Last week, a famous author I follow on Instagram liked my comment.
LIKED MY COMMENT.
I read her books and watch her videos and she’s a New York Times best selling author, and she took the time to read my little sentence and tap a tiny “heart” next to my name.
I took a picture of it, circled it, and sent it to my friends. And do you know what they all said? “Cool! Who is she?”
And I laughed to myself and remembered that famous people are just people, too.
In all honesty, I think social media often gets blamed for too many of our world’s problems. I certainly call it out as a reason for a lot of my own. We are trapped in a world that links us up to a never-ending slew of overloaded information and hi light reels of other people’s lives. We get sucked in, and we spend our time scrolling on our phones or computers, losing the ability to be present in our own world. So it’s easy to point the finger at a little app on our phone and call it the reason why we’re all unhappy and caught up in comparison.
I won’t generalize this information for you. You may not be as bad as I am at constantly switching back and forth between Facebook and Instagram, refreshing the page until something new comes up – only to find: surprise! You were just here 15 seconds ago and nothing is new.
My biggest personal problem with social media is the silent comparison game I play with myself. In my mind, I’m aware these beautiful photos of other people’s happy kids and clutter-free homes could be reality; or they could just be a really well timed, well cropped, and well filtered picture, like I often do myself. I’d venture to guess you find yourself doing some version of this game in your own mind.
I’m totally aware that this idea of being aware of the dangers of judging or comparing other’s hi light reels to your own backstory isn’t anything new. This is not a post about the importance of showing your real self on the internet.
I’ve started to wonder if maybe social media is getting blamed for a problem that we’ve always had. It just looks different in this generation.
Human beings have always found ways to compare. To judge. To sink into jealousy. To look at someone else’s life and do their best to attempt to measure up. It wasn’t created when social media came about. It’s been happening way before tv or magazines or Snapchat were ever around. It started in the very beginning of the Bible, for crying out loud. I’ve started to wonder if maybe the world, and the people who follow me on Instagram, aren’t actually the ones holding the measuring stick on how awesome and productive and purposeful my life is. At the end of the day, it’s usually me.
Well, more accurately, it’s the enemy of my soul who tricks me into believing that his voice is my own. He cons me into blaming a virtual world with people I’ve never even met with my unhappiness and my need to be enough. He tells me that everyone I know is holding up a never-ending measuring stick that I will never reach the top of. He wants me to feel that I must have my stuff together, just like “she” obviously does. His goal is to turn me against other people, to shut off pieces of the body of Christ and to turn inward, to constantly feel unworthy and not good enough.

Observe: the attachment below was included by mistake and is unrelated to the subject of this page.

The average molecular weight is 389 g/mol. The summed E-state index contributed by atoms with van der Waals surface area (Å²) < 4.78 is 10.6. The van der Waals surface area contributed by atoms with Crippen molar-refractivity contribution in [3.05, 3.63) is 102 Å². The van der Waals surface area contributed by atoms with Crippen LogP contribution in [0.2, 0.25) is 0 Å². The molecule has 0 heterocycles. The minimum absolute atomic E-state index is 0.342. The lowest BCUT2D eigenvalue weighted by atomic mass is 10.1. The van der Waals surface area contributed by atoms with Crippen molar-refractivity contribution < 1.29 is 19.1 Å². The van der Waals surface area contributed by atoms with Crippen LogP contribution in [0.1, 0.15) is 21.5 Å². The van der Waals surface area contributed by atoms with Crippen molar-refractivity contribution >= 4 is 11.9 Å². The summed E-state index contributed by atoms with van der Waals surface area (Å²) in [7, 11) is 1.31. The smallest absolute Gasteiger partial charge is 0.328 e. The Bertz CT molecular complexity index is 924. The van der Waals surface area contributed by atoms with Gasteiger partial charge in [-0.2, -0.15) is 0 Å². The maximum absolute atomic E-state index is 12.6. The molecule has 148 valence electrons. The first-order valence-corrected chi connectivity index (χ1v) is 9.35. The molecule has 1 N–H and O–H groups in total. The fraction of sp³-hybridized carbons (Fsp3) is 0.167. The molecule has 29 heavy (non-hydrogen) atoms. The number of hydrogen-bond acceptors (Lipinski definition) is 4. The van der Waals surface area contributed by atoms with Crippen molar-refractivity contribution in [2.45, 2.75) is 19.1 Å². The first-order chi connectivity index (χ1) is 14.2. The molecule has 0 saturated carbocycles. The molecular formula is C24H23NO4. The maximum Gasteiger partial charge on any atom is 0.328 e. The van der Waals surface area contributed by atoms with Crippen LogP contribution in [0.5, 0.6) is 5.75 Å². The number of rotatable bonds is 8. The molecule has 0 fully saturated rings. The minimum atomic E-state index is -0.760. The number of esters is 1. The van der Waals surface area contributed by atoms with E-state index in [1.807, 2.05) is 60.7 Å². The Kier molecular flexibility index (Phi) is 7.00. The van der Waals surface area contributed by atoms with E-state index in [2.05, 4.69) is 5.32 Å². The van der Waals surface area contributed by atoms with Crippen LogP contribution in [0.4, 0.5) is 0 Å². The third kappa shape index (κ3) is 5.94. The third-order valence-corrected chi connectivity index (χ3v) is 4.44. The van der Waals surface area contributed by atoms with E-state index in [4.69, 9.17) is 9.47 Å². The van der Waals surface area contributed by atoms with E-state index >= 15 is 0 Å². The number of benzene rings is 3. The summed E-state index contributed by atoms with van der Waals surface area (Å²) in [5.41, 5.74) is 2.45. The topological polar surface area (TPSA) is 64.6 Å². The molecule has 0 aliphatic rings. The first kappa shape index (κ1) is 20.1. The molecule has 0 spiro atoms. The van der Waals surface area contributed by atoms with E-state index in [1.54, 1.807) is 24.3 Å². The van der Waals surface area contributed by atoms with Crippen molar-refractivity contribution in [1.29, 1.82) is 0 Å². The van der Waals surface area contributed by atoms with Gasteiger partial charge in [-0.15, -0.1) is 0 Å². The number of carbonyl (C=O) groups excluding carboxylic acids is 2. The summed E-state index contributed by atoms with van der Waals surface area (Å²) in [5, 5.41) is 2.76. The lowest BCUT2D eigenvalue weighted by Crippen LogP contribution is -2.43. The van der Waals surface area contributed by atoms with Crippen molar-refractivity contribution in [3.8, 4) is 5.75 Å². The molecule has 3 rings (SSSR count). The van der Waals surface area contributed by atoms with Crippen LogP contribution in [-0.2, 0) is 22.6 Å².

God didn’t create us this way. He created us unique, holy, blameless, and already content with everything we would ever need.
“Everything that goes into a life of pleasing God has been miraculously given to us by getting to know, personally and intimately, the One who invited us to God.” 2 Peter 1:3 msg
The funny thing about this verse? God didn’t just give everything you needed to you alone. He also gave it all to the famous author who liked my post. The same God who invites me in wants to personally know that perfect woman at your job; the who makes balancing 50 things look easy and you wonder what on earth you’re doing with your life.
This is a call and a challenge. To stop blaming our lack of self-worth on actresses and models and famous authors on Instagram. To join up with the people who live in your world instead of finding cause for divide: the ones who live across the street, work in the office next to yours, or call the same church “home.”
There is One who has already accepted you, not simply as He found you – but as He intended you to be. He has chosen you. Appointed you. He is One who doesn’t hold any measuring stick at all. Instead, His hands hold holes where He bled for you, for me, and for them.
Before the creation of the world, He knit you together and planned out your purpose, and did so with love.
You have nothing to measure up to you because in the eyes of eternity, we’ve all been given the same amount.
I’ll see you on Instagram.
“So don’t lose a minute in building on what you’ve been given, complementing your basic faith with good character, spiritual understanding, alert discipline, passionate patience, reverent wonder, warm friendliness, and generous love, each dimension fitting into and developing the others.” 2 Peter 1:5-9 msg